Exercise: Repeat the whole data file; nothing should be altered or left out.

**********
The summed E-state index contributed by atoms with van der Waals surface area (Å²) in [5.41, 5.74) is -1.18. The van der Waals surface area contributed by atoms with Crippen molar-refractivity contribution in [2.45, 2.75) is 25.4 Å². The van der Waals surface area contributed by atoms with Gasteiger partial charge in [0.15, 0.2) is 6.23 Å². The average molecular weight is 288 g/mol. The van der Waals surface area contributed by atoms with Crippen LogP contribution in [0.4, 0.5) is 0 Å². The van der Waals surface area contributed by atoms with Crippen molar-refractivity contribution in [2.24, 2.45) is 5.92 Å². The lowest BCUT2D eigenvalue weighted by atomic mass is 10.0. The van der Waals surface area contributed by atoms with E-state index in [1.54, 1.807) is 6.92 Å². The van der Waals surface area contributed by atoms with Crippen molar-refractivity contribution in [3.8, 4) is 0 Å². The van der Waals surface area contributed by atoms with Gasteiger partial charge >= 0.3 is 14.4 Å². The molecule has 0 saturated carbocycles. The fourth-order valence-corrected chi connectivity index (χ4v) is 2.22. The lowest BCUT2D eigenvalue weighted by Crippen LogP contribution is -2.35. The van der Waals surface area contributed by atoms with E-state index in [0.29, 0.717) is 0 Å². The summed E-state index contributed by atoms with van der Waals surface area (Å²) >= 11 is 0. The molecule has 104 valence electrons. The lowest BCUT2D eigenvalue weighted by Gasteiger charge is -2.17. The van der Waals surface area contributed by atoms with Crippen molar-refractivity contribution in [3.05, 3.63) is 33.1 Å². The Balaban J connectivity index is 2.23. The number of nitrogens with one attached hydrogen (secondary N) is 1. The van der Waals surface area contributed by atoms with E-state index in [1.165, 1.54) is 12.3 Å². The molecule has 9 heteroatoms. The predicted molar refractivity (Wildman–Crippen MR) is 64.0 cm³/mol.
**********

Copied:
The summed E-state index contributed by atoms with van der Waals surface area (Å²) in [5.41, 5.74) is -1.18. The van der Waals surface area contributed by atoms with Crippen molar-refractivity contribution in [2.45, 2.75) is 25.4 Å². The van der Waals surface area contributed by atoms with Gasteiger partial charge in [0.15, 0.2) is 6.23 Å². The average molecular weight is 288 g/mol. The van der Waals surface area contributed by atoms with Crippen LogP contribution in [0.4, 0.5) is 0 Å². The van der Waals surface area contributed by atoms with Crippen molar-refractivity contribution in [2.24, 2.45) is 5.92 Å². The lowest BCUT2D eigenvalue weighted by atomic mass is 10.0. The van der Waals surface area contributed by atoms with E-state index in [1.54, 1.807) is 6.92 Å². The van der Waals surface area contributed by atoms with Crippen molar-refractivity contribution in [3.8, 4) is 0 Å². The van der Waals surface area contributed by atoms with Gasteiger partial charge >= 0.3 is 14.4 Å². The molecule has 0 saturated carbocycles. The fourth-order valence-corrected chi connectivity index (χ4v) is 2.22. The lowest BCUT2D eigenvalue weighted by Crippen LogP contribution is -2.35. The van der Waals surface area contributed by atoms with E-state index in [0.29, 0.717) is 0 Å². The summed E-state index contributed by atoms with van der Waals surface area (Å²) >= 11 is 0. The molecule has 104 valence electrons. The lowest BCUT2D eigenvalue weighted by Gasteiger charge is -2.17. The van der Waals surface area contributed by atoms with Crippen molar-refractivity contribution in [3.05, 3.63) is 33.1 Å². The Balaban J connectivity index is 2.23. The number of nitrogens with one attached hydrogen (secondary N) is 1. The van der Waals surface area contributed by atoms with E-state index in [1.165, 1.54) is 12.3 Å². The molecule has 9 heteroatoms. The predicted molar refractivity (Wildman–Crippen MR) is 64.0 cm³/mol.